There are a few subtle sound differences - like everyone's been saying, le, la and les all sound different. If you hear that 'ay' sound from les or des, you know it's plural.
Sometimes you also get to hear the 's/z' sound when it's followed by a vowel:
les enfants = layzonfon
l'enfant = lonfon
Other times you get a cue from the verb:
Elle lit le livre = elleeluhleevr
Elles lisent le livre = elleezluhleevr
(I just started with French so those might be pretty bad phonetic transcriptions, but hopefully you get the idea!)
My advice is to avoid looking at the screen, keep pressing ctrl+space (or whatever shortcut you have) to play the audio, and listen carefully to the article (le/la/les) and the verb and see if you can pick out the defining sound. Eventually it'll become more like second nature, and your brain will just pop the relevant idea of number and person into your head, like with your first language. English isn't a whole lot different, we differentiate with a couple of s/z sounds too!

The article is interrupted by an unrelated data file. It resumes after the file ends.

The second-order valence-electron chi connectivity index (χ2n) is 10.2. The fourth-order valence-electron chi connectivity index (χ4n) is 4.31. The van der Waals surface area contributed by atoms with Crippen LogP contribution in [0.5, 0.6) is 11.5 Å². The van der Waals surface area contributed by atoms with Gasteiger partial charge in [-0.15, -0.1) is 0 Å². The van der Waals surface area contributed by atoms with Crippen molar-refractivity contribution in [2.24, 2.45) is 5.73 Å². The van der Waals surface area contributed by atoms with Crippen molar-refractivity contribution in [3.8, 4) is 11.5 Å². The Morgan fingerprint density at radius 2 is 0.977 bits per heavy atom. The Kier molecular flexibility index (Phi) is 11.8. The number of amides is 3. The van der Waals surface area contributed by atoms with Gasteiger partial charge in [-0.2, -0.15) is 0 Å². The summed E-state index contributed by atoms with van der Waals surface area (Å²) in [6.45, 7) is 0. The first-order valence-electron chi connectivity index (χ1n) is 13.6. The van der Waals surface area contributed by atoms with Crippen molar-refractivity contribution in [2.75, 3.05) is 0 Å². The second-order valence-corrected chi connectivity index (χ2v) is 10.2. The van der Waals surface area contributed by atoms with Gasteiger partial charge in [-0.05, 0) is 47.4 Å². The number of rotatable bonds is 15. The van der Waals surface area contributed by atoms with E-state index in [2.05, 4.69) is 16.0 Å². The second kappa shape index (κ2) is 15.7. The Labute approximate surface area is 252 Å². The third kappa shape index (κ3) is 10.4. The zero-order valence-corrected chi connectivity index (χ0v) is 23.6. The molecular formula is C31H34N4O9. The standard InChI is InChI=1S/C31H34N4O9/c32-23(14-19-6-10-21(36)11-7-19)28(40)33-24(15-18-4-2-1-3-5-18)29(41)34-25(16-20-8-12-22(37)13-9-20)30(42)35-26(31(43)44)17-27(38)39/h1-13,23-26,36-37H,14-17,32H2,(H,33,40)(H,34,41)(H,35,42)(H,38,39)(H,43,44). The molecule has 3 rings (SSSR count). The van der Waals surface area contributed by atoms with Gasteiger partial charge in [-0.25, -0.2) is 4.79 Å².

I realize that I'm not SiteSurf but wanted to point out that there is a difference between the two.
"Le" is pronounced "luh" and "les" is pronounced "lay" (or alternately it uses the e-sound used in "beer").
That's the only thing that sets the pronunciations apart.
I'll let SiteSurf add to that if he/she wants to.